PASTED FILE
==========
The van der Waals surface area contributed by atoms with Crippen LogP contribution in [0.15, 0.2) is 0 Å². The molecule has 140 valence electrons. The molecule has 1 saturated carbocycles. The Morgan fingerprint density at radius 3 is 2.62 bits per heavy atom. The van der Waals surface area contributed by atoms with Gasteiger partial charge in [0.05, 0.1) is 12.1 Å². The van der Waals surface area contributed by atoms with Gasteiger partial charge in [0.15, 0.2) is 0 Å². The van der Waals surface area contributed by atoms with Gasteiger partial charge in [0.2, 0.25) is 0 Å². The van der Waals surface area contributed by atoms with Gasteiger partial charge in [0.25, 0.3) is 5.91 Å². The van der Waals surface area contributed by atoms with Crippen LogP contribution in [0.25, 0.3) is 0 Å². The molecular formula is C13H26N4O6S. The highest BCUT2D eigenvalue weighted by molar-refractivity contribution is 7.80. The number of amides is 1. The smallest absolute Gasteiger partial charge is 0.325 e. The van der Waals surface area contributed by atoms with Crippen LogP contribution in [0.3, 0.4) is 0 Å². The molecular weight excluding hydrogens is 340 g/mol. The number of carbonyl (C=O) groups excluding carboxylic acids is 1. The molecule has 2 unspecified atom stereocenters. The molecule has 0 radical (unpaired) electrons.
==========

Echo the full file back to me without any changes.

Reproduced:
The van der Waals surface area contributed by atoms with Crippen LogP contribution in [0.15, 0.2) is 0 Å². The molecule has 140 valence electrons. The molecule has 1 saturated carbocycles. The Morgan fingerprint density at radius 3 is 2.62 bits per heavy atom. The van der Waals surface area contributed by atoms with Gasteiger partial charge in [0.05, 0.1) is 12.1 Å². The van der Waals surface area contributed by atoms with Gasteiger partial charge in [0.15, 0.2) is 0 Å². The van der Waals surface area contributed by atoms with Gasteiger partial charge in [0.2, 0.25) is 0 Å². The van der Waals surface area contributed by atoms with Gasteiger partial charge in [0.25, 0.3) is 5.91 Å². The van der Waals surface area contributed by atoms with Crippen LogP contribution in [0.25, 0.3) is 0 Å². The molecular formula is C13H26N4O6S. The highest BCUT2D eigenvalue weighted by molar-refractivity contribution is 7.80. The number of amides is 1. The smallest absolute Gasteiger partial charge is 0.325 e. The van der Waals surface area contributed by atoms with Crippen LogP contribution in [0.3, 0.4) is 0 Å². The molecular weight excluding hydrogens is 340 g/mol. The number of carbonyl (C=O) groups excluding carboxylic acids is 1. The molecule has 2 unspecified atom stereocenters. The molecule has 0 radical (unpaired) electrons.